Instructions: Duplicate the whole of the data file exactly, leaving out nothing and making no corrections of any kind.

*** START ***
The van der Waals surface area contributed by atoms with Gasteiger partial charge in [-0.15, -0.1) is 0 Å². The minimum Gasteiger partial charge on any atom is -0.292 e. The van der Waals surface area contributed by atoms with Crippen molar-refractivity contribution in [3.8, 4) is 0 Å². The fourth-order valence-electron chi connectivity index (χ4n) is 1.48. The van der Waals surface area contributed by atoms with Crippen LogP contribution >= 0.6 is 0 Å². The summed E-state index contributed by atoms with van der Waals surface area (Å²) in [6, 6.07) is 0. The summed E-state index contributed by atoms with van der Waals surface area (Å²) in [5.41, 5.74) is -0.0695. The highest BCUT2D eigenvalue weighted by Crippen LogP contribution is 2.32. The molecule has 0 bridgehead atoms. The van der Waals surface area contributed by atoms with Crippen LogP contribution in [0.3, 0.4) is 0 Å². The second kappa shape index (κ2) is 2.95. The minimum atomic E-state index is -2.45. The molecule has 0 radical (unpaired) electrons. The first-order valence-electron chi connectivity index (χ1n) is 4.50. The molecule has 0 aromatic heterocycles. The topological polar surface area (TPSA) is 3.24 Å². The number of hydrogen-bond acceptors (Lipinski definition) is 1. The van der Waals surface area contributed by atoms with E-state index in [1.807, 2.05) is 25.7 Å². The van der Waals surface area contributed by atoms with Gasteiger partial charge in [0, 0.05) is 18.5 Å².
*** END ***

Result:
The van der Waals surface area contributed by atoms with Gasteiger partial charge in [-0.15, -0.1) is 0 Å². The minimum Gasteiger partial charge on any atom is -0.292 e. The van der Waals surface area contributed by atoms with Crippen molar-refractivity contribution in [3.8, 4) is 0 Å². The fourth-order valence-electron chi connectivity index (χ4n) is 1.48. The van der Waals surface area contributed by atoms with Crippen LogP contribution >= 0.6 is 0 Å². The summed E-state index contributed by atoms with van der Waals surface area (Å²) in [6, 6.07) is 0. The summed E-state index contributed by atoms with van der Waals surface area (Å²) in [5.41, 5.74) is -0.0695. The highest BCUT2D eigenvalue weighted by Crippen LogP contribution is 2.32. The molecule has 0 bridgehead atoms. The van der Waals surface area contributed by atoms with Crippen LogP contribution in [0.3, 0.4) is 0 Å². The second kappa shape index (κ2) is 2.95. The minimum atomic E-state index is -2.45. The molecule has 0 radical (unpaired) electrons. The first-order valence-electron chi connectivity index (χ1n) is 4.50. The molecule has 0 aromatic heterocycles. The topological polar surface area (TPSA) is 3.24 Å². The number of hydrogen-bond acceptors (Lipinski definition) is 1. The van der Waals surface area contributed by atoms with E-state index in [1.807, 2.05) is 25.7 Å². The van der Waals surface area contributed by atoms with Gasteiger partial charge in [0, 0.05) is 18.5 Å².